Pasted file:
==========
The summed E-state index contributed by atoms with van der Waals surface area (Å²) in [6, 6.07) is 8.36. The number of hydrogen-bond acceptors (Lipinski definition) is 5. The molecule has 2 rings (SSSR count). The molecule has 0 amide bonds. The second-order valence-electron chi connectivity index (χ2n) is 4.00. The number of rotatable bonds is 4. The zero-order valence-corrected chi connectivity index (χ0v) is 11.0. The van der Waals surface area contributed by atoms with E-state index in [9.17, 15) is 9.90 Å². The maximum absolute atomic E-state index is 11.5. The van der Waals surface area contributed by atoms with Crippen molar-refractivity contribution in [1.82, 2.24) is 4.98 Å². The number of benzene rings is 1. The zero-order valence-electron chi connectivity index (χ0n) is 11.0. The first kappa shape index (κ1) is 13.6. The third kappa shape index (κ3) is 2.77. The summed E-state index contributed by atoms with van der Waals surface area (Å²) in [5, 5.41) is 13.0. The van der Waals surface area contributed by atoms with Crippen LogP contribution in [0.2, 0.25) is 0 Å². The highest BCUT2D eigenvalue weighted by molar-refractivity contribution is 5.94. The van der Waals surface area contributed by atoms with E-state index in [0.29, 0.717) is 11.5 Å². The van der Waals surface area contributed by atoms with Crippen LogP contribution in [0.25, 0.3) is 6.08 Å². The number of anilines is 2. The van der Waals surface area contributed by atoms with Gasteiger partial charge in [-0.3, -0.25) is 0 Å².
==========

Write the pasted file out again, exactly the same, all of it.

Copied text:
The summed E-state index contributed by atoms with van der Waals surface area (Å²) in [6, 6.07) is 8.36. The number of hydrogen-bond acceptors (Lipinski definition) is 5. The molecule has 2 rings (SSSR count). The molecule has 0 amide bonds. The second-order valence-electron chi connectivity index (χ2n) is 4.00. The number of rotatable bonds is 4. The zero-order valence-corrected chi connectivity index (χ0v) is 11.0. The van der Waals surface area contributed by atoms with E-state index in [9.17, 15) is 9.90 Å². The maximum absolute atomic E-state index is 11.5. The van der Waals surface area contributed by atoms with Crippen molar-refractivity contribution in [1.82, 2.24) is 4.98 Å². The number of benzene rings is 1. The zero-order valence-electron chi connectivity index (χ0n) is 11.0. The first kappa shape index (κ1) is 13.6. The third kappa shape index (κ3) is 2.77. The summed E-state index contributed by atoms with van der Waals surface area (Å²) in [5, 5.41) is 13.0. The van der Waals surface area contributed by atoms with Crippen LogP contribution in [0.2, 0.25) is 0 Å². The highest BCUT2D eigenvalue weighted by molar-refractivity contribution is 5.94. The van der Waals surface area contributed by atoms with E-state index in [0.29, 0.717) is 11.5 Å². The van der Waals surface area contributed by atoms with Crippen LogP contribution in [0.25, 0.3) is 6.08 Å². The number of anilines is 2. The van der Waals surface area contributed by atoms with Gasteiger partial charge in [-0.3, -0.25) is 0 Å².